Wednesday, June 22, 2011
The afternoon of May 22nd found me napping. This is strange, as I am not a napper. It was the day after our middle son's incredible wedding and I was exhausted, but grateful for such a wonderful family and for my beautiful, amazing, new daughter-in-law. My head was just getting comfy on the pillow when my youngest called from a friend's house. He was frantic. "Mom! There's been a tornado spotted north of town, are the sirens going off?" Being a native Kansan, I sleepily slurred, "Oh, buddy, it's Kansas in May. I haven't heard anything, so don't worry about it." My husband walked into the bedroom and I handed him the phone. As soon as he said, "Hey, bud!" the sirens went off. Still, we didn't get too freaked-out. It gives me chills to think of this now, but my husband and oldest actually hopped into the car and headed out to storm chase. Even more chilling, I had just received a text that good friends from Seattle- in for the wedding - had made it to their destination of Springfield, Missouri to visit some other friends. They had passed through Joplin a mere hour before.
My middle brother was soon calling, imploring me to turn on the news. He's awesome, but I thought he was caught up in storm fever and after I hung up with him, I avoided TV and radio and simply went and sat on my front porch. It turns out my brother wasn't caught up at all.
I don't have to go back and detail the events of that day any further. Most of America and many parts of the world now know of the devestation that hit Joplin, Missouri...45 minutes from my childhood and current home...favorite place to shop as a teen ("Let's go shoplin in Joplin!")...current and sadly, now former home to many friends and loved ones. What I did see on TV later that same day was shocking. My husband, our oldest and a few others headed straight over to help with the immediate aftermath. When my husband got back from Joplin at four in the morning he said, "I haven't seen anything like this since we took a team to Ground Zero right after 9/11." I knew it was bad, but had no concept of how bad.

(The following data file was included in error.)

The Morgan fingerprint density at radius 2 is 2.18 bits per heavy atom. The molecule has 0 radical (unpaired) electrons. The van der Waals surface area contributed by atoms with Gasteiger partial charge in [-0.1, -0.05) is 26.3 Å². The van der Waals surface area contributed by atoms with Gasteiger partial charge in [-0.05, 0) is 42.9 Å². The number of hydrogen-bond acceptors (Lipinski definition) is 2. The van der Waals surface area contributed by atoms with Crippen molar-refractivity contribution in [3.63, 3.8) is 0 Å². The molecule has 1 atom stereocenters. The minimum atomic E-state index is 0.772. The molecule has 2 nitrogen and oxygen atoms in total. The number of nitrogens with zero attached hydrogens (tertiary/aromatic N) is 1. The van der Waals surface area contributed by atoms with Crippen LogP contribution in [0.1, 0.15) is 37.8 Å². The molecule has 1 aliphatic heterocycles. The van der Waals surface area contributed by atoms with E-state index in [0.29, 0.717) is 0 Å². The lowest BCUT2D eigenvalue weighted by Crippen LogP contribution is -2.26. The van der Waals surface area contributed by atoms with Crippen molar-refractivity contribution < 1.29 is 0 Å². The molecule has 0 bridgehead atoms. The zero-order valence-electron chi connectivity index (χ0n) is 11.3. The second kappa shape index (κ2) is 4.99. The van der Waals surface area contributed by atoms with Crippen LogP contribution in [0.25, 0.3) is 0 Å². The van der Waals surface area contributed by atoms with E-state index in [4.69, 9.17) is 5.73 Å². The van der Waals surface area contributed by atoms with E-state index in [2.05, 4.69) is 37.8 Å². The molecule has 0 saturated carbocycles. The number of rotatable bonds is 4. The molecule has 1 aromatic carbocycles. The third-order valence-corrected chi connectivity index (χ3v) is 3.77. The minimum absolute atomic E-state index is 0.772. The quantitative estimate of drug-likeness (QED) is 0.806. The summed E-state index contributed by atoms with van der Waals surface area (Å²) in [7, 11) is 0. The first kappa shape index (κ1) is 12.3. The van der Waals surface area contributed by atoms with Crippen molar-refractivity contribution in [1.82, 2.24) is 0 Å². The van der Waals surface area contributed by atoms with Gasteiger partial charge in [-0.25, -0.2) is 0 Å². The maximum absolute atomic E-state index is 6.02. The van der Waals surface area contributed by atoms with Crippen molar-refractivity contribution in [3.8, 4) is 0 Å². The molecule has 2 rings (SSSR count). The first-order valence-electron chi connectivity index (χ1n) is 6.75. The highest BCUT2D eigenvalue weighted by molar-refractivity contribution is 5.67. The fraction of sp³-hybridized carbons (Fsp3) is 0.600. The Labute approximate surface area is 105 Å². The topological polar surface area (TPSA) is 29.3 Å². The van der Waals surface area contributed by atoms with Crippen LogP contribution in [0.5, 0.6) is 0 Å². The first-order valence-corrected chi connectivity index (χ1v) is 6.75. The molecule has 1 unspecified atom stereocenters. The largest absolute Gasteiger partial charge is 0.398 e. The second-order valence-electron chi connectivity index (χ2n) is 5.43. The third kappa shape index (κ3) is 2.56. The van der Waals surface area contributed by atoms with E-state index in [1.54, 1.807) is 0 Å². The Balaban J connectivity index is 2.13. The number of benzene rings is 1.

I drove down Rangeline the Friday after and cried as I tried to keep the car on the road. I had to be told where the Home Depot - one we had frequented - used to stand. Unrecognizable. I wept as I thought of the orange trimmed structure that then-missing, and now confirmed with Jesus, cousins of one of my son's friends had been when the tornado hit. Believe me, the tears were flowing and I had seen just a fraction.
On Memorial Day, I was honored to travel with many church friends, my husband and two of my sons to Joplin to help with the clean-up. Everyone in this part of the world has a Joplin story it seems, as Midwestern folk are typically caring servants, rolling up their sleeves to help others in need. I'm thinking that my story isn't different from most of theirs. The inital shock of seeing block upon block completely wiped out. The almost numb feeling as you ask those around you, "Where on earth do we begin?" The compassion as you help an elderly woman try to dig through rubble to rescue something...anything. I found birthday pictures in streets...clothes in trees...a suitcase (in what used to be a garage) holding memories of someone's 1971 wedding day. I found pieces of lives...parts of homes...fragments of hearts.
You can't walk away from destroyed structures, or in these economically depressed times, lost or foreclosed dwellings, without really thinking about the word "home."
I am no preacher. I am not a great theologian. I am just a girl with a Bible...and a God.
"Lord, you have been our dwelling place throughout all generations." Psalm 90:1
"He who dwells in the shelter of the Most High will rest in the shadow of the Almighty.
I will say of the Lord, 'He is my refuge and my fortress, my God, in whom I trust.'" Psalm 91:1-2
It is so hard to remember that this world and the structures within it will all someday be gone.
It is so hard to remember that this is our temporary home...until we see how quickly it can be destroyed.
I pray for the families who have lost so much and will continue to be a part of whatever I can to serve them. And I also pray that we will all find refuge in so much more than a basement. I pray that we all may find solace in knowing that while fortified walls can give way...God never can.
I pray that for the rest of my temporal life that I will remember this...
it's not what we dwell in...it's Who we dwell in.